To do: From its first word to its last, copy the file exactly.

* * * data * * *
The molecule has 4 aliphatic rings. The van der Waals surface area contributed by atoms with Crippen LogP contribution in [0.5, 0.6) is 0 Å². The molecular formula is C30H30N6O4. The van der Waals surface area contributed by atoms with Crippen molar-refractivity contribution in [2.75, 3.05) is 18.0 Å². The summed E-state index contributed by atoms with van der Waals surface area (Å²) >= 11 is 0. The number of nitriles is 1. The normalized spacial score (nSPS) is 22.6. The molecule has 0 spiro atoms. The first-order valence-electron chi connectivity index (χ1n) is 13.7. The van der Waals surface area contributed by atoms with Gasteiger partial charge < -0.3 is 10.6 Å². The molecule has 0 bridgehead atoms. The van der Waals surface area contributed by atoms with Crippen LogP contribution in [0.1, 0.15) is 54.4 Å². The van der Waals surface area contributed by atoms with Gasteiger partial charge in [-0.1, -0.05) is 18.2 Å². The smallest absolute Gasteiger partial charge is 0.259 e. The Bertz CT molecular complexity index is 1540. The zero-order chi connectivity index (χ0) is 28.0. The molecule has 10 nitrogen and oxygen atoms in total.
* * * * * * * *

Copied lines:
The molecule has 4 aliphatic rings. The van der Waals surface area contributed by atoms with Crippen LogP contribution in [0.5, 0.6) is 0 Å². The molecular formula is C30H30N6O4. The van der Waals surface area contributed by atoms with Crippen molar-refractivity contribution in [2.75, 3.05) is 18.0 Å². The summed E-state index contributed by atoms with van der Waals surface area (Å²) >= 11 is 0. The number of nitriles is 1. The normalized spacial score (nSPS) is 22.6. The molecule has 0 spiro atoms. The first-order valence-electron chi connectivity index (χ1n) is 13.7. The van der Waals surface area contributed by atoms with Gasteiger partial charge < -0.3 is 10.6 Å². The molecule has 0 bridgehead atoms. The van der Waals surface area contributed by atoms with Crippen LogP contribution in [0.1, 0.15) is 54.4 Å². The van der Waals surface area contributed by atoms with Gasteiger partial charge in [-0.1, -0.05) is 18.2 Å². The smallest absolute Gasteiger partial charge is 0.259 e. The Bertz CT molecular complexity index is 1540. The zero-order chi connectivity index (χ0) is 28.0. The molecule has 10 nitrogen and oxygen atoms in total.